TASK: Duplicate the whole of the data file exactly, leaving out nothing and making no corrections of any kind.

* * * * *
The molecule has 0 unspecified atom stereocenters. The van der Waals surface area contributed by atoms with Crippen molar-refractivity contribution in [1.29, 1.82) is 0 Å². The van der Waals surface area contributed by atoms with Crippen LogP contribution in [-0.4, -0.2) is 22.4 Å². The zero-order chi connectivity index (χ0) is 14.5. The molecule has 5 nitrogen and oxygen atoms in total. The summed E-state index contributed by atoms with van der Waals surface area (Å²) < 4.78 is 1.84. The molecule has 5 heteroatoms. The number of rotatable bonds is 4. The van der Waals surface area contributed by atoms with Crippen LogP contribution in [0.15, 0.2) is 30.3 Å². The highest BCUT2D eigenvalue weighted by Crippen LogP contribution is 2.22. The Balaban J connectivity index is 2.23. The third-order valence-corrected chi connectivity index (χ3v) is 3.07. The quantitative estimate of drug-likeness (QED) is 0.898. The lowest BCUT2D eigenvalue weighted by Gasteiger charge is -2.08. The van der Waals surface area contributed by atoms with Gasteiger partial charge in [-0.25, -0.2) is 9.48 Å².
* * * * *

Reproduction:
The molecule has 0 unspecified atom stereocenters. The van der Waals surface area contributed by atoms with Crippen molar-refractivity contribution in [1.29, 1.82) is 0 Å². The van der Waals surface area contributed by atoms with Crippen LogP contribution in [-0.4, -0.2) is 22.4 Å². The zero-order chi connectivity index (χ0) is 14.5. The molecule has 5 nitrogen and oxygen atoms in total. The summed E-state index contributed by atoms with van der Waals surface area (Å²) < 4.78 is 1.84. The molecule has 5 heteroatoms. The number of rotatable bonds is 4. The van der Waals surface area contributed by atoms with Crippen LogP contribution in [0.15, 0.2) is 30.3 Å². The highest BCUT2D eigenvalue weighted by Crippen LogP contribution is 2.22. The Balaban J connectivity index is 2.23. The third-order valence-corrected chi connectivity index (χ3v) is 3.07. The quantitative estimate of drug-likeness (QED) is 0.898. The lowest BCUT2D eigenvalue weighted by Gasteiger charge is -2.08. The van der Waals surface area contributed by atoms with Gasteiger partial charge in [-0.25, -0.2) is 9.48 Å².